Surface Pro 5

Image Credit: Patently Mobile

Surface Pro 5 specs

As it stands right now, the Surface Pro has some major catching up to do when it comes to specs. Just two months after it released, Intel announced its 8th-generation Ultrabook processors, which are quad-core at the most affordable level. 

The existing 2017 Surface Pro, on the other hand, bears only a dual-core, 7th-gen Intel CPU regardless of how much money you shell out for it. So when a Surface Pro 5 inevitably does arrive, realistically we would like to see an Intel Core i5-8250U to start, with pricier configurations allowing for an Intel Core i7-8550U on board. 

Though as much as we’d like to see the death of the entry-level Core m3 Surface Pro, it’s unlikely to take place with the Surface Pro – especially seeing as Microsoft’s other Surface devices have only recently begun to adopt it for the first time.

Port-wise, for the time being, the Surface Connect proprietary charger is here to stay, meaning the latest Surface Pro – and presumably the Surface Pro 5 – don’t use USB Type-C for charging or data transfers. That said, this is bound to change given that the Surface Book 2 does offer native support for USB-C.

Surface Pro 5 design

Ahead of its announcement, a leak published by VentureBeat showed off a number of press renders that claimed to be of the Surface Pro 4’s successor. As it turns out, that was only half true. These designs ended up representing the Surface Pro rather than a true Surface Pro 5.

Those who were hoping for an intense overhaul of the Surface Pro 4’s appearance will certainly be in for a rude awakening. Yet, for those of us who adore the SP4’s current look and only care about performance refinements, this will do just fine.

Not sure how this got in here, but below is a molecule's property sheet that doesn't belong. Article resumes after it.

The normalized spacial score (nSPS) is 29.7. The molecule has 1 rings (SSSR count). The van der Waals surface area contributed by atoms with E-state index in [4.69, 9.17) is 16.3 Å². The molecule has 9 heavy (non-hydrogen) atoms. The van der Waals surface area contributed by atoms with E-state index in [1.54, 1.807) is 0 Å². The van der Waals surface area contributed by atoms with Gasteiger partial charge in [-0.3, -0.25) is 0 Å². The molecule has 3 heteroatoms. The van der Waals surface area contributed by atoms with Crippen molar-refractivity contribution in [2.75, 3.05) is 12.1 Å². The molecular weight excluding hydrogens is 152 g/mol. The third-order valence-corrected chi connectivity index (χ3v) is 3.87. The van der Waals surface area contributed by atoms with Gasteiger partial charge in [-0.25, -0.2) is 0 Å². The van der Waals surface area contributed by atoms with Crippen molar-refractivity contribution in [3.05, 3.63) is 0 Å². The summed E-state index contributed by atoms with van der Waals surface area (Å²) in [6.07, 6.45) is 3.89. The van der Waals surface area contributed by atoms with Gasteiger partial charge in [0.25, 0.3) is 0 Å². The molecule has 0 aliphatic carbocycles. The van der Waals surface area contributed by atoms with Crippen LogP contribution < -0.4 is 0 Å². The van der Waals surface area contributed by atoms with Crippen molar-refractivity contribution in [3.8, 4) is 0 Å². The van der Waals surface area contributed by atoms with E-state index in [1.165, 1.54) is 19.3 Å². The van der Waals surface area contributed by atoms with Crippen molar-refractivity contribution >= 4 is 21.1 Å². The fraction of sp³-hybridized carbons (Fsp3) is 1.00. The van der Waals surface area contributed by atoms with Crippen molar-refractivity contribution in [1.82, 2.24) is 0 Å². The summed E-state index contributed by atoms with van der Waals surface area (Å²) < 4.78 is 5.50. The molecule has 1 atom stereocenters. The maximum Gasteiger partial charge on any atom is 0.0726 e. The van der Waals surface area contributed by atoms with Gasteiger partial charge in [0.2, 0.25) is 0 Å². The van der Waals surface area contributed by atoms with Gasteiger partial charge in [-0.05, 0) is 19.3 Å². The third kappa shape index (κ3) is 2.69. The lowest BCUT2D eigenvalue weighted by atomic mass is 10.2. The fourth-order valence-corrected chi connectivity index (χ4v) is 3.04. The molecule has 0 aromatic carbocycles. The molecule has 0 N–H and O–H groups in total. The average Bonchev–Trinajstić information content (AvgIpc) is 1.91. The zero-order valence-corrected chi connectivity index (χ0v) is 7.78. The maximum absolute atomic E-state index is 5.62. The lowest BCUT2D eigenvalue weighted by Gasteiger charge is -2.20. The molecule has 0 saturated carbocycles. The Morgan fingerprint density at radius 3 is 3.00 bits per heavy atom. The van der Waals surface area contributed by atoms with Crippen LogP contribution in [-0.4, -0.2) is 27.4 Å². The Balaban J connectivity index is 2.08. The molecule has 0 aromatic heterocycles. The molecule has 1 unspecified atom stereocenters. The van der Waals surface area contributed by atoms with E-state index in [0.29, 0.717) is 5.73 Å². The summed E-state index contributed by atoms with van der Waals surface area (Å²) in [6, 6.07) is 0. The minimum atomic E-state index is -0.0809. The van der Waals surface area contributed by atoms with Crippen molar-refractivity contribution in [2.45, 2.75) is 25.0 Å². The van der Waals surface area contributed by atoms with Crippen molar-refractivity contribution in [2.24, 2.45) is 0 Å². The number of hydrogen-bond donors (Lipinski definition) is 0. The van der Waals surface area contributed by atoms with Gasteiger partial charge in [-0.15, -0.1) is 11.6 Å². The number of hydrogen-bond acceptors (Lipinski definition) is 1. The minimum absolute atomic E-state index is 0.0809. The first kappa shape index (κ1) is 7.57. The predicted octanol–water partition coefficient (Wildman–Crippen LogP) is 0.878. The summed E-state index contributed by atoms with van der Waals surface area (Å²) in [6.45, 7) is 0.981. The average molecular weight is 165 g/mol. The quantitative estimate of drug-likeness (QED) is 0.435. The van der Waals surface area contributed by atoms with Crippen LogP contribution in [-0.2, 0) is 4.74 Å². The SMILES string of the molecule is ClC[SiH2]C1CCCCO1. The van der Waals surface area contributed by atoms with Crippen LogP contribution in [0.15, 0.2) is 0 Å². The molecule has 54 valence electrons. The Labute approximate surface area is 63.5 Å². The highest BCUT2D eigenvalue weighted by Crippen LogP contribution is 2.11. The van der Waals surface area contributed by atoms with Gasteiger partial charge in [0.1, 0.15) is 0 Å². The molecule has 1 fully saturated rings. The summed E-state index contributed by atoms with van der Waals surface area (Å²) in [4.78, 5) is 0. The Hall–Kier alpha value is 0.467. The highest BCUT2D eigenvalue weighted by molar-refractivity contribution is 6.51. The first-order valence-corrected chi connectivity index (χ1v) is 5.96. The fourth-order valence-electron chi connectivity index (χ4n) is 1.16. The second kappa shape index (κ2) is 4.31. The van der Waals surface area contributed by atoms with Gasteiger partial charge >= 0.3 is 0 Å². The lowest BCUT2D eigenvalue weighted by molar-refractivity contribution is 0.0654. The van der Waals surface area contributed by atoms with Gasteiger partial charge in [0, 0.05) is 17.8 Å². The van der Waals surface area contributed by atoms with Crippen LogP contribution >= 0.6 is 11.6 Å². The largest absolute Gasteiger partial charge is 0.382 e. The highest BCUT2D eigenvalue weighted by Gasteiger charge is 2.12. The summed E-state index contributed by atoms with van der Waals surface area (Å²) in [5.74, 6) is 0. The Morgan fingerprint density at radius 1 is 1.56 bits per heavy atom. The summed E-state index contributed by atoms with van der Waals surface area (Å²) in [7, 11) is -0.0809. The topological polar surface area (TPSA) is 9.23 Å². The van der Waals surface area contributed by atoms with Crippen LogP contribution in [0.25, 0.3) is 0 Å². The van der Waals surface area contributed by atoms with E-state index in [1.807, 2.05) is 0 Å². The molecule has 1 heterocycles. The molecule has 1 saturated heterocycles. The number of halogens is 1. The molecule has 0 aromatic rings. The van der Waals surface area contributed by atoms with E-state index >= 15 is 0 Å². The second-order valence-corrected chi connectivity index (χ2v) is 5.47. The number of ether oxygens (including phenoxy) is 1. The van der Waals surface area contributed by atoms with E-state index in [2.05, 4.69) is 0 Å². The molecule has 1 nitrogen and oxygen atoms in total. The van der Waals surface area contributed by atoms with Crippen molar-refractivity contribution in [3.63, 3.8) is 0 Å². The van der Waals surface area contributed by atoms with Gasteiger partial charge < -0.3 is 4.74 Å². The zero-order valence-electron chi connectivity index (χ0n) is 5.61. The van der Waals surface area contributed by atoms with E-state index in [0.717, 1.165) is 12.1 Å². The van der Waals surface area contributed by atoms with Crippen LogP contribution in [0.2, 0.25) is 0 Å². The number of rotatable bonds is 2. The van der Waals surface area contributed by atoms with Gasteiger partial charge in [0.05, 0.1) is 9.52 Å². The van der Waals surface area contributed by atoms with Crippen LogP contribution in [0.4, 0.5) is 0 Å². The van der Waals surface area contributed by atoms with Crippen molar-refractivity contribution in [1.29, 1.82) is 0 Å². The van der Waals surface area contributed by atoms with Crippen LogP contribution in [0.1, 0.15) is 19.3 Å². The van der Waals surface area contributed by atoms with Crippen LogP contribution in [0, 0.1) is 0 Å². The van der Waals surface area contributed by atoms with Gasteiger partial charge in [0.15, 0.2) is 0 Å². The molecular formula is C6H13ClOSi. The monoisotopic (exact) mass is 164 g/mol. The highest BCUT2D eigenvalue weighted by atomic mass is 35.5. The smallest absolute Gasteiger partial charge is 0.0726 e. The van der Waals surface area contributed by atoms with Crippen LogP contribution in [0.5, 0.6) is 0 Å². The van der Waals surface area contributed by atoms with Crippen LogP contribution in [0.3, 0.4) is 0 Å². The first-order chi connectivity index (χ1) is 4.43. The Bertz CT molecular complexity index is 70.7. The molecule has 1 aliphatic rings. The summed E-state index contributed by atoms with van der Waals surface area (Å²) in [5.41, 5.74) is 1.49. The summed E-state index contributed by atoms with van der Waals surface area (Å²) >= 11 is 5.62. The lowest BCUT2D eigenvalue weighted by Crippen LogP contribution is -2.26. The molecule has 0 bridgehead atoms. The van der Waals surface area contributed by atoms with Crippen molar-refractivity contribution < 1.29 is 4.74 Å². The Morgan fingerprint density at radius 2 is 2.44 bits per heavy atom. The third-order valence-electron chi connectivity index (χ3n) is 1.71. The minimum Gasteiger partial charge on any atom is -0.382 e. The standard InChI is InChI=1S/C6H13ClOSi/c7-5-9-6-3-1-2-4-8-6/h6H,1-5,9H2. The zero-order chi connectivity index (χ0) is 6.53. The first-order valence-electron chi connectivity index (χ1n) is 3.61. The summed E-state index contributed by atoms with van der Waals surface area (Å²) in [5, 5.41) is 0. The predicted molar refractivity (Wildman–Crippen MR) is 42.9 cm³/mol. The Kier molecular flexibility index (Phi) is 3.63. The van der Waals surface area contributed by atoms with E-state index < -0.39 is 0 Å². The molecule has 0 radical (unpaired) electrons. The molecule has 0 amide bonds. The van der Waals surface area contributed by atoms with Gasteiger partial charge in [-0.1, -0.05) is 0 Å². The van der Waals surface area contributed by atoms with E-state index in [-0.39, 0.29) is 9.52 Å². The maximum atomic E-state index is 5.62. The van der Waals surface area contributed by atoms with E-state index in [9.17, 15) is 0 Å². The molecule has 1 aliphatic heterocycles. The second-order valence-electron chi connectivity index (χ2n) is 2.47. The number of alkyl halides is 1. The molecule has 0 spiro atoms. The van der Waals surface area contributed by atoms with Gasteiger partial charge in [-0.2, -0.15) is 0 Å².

Those who were hoping for an intense overhaul of the Surface Pro 4’s appearance will certainly be in for a rude awakening. Yet, for those of us who adore the SP4’s current look and only care about performance refinements, this will do just fine.

Surface Pro 5 stylus and Dial

One can’t help but wonder how Microsoft will go about refreshing Surface Pen this time around. A next-generation Surface Pen is an idea we’ve contemplated for quite some time, but it wasn’t until Microsoft itself patented haptic feedback technology for the Surface Pen that we saw a clearer picture of what’s to come.

Without divulging too many drab details, the patents suggests a stylus whose tip retracts when it’s pressed against a flat surface, such as a screen per sé. From there, a coil will be compacted and subsequently vibrate from within the Pen’s chassis. It’s an idea that Apple has been toying with for years, but has yet to integrate into its existing Pencil stylus. As such, it’s now more evident than ever that Microsoft wants to beat its Cupertino rival to the punch.

Another Surface Pen patent describes a retention clip that can emulate the functions of a mouse’s scroll wheel, perhaps indicating that the Surface Pro 5 won’t need a mouse (or a trackpad) at all. This would come in handy for those users who desire the creative benefits of the Surface Pen, but would prefer not to shell out the cash for a physical keyboard.

Of course, Microsoft also has the Surface Dial in its clasp. The designer-focused, puck-like accessory was briefly mentioned in a slideshow presentation in December, with ZDNet having picked up the slides itself for use in a news story. The company claims that peripherals such as the Dial, wearables, headsets and more are factors essential to what is perceived as the ‘modern PC.’

Also mentioned was the incorporation of ‘hero features,’ such as Cortana and Windows Hello, and although a fingerprint scanner didn’t make it into the new Surface Pro itself, there is an optional Type Cover that includes this functionality. With that in mind, we can surmise that, if or when a Surface Pro 5 is announced, it will also support fingerprint recognition.

Surface Pro 5

Microsoft’s Panos Panay revealing the Surface Pro 3 in May 2014

What we want to see

As much as we’ve been impressed by the Surface Pro 4 and its follow-up – hibernation bugs aside – there will always be room for improvement. (That would be the case even if it had earned our Editor’s Choice award.) From the screen size and resolution to the hardware found inside, we have a few ideas for how Microsoft could craft an even better Windows 10 tablet.